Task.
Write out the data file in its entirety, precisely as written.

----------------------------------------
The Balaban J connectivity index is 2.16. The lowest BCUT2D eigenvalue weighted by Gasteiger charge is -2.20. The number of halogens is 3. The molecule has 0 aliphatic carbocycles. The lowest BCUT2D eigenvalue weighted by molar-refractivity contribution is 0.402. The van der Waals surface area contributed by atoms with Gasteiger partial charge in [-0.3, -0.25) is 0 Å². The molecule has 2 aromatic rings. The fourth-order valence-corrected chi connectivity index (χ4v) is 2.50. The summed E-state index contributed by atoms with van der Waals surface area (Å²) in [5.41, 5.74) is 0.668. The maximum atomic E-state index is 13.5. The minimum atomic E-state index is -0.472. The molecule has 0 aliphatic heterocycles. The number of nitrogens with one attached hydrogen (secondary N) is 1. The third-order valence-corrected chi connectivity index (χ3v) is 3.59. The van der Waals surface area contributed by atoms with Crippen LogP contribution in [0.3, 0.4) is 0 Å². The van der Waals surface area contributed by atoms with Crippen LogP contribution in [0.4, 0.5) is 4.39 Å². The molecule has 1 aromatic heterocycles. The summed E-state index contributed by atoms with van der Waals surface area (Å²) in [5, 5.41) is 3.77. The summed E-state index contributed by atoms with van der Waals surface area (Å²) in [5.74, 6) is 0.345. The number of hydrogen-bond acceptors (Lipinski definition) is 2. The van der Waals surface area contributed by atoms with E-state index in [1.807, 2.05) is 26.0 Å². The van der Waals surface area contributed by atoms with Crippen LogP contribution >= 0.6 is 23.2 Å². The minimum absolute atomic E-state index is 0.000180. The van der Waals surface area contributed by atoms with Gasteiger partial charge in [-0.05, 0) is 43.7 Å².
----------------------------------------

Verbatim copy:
The Balaban J connectivity index is 2.16. The lowest BCUT2D eigenvalue weighted by Gasteiger charge is -2.20. The number of halogens is 3. The molecule has 0 aliphatic carbocycles. The lowest BCUT2D eigenvalue weighted by molar-refractivity contribution is 0.402. The van der Waals surface area contributed by atoms with Gasteiger partial charge in [-0.3, -0.25) is 0 Å². The molecule has 2 aromatic rings. The fourth-order valence-corrected chi connectivity index (χ4v) is 2.50. The summed E-state index contributed by atoms with van der Waals surface area (Å²) in [5.41, 5.74) is 0.668. The maximum atomic E-state index is 13.5. The minimum atomic E-state index is -0.472. The molecule has 0 aliphatic heterocycles. The number of nitrogens with one attached hydrogen (secondary N) is 1. The third-order valence-corrected chi connectivity index (χ3v) is 3.59. The van der Waals surface area contributed by atoms with Crippen LogP contribution in [0.3, 0.4) is 0 Å². The van der Waals surface area contributed by atoms with Crippen LogP contribution in [0.4, 0.5) is 4.39 Å². The molecule has 1 aromatic heterocycles. The summed E-state index contributed by atoms with van der Waals surface area (Å²) in [5, 5.41) is 3.77. The summed E-state index contributed by atoms with van der Waals surface area (Å²) in [5.74, 6) is 0.345. The number of hydrogen-bond acceptors (Lipinski definition) is 2. The van der Waals surface area contributed by atoms with E-state index in [1.807, 2.05) is 26.0 Å². The van der Waals surface area contributed by atoms with Crippen LogP contribution >= 0.6 is 23.2 Å². The minimum absolute atomic E-state index is 0.000180. The van der Waals surface area contributed by atoms with Gasteiger partial charge in [-0.05, 0) is 43.7 Å².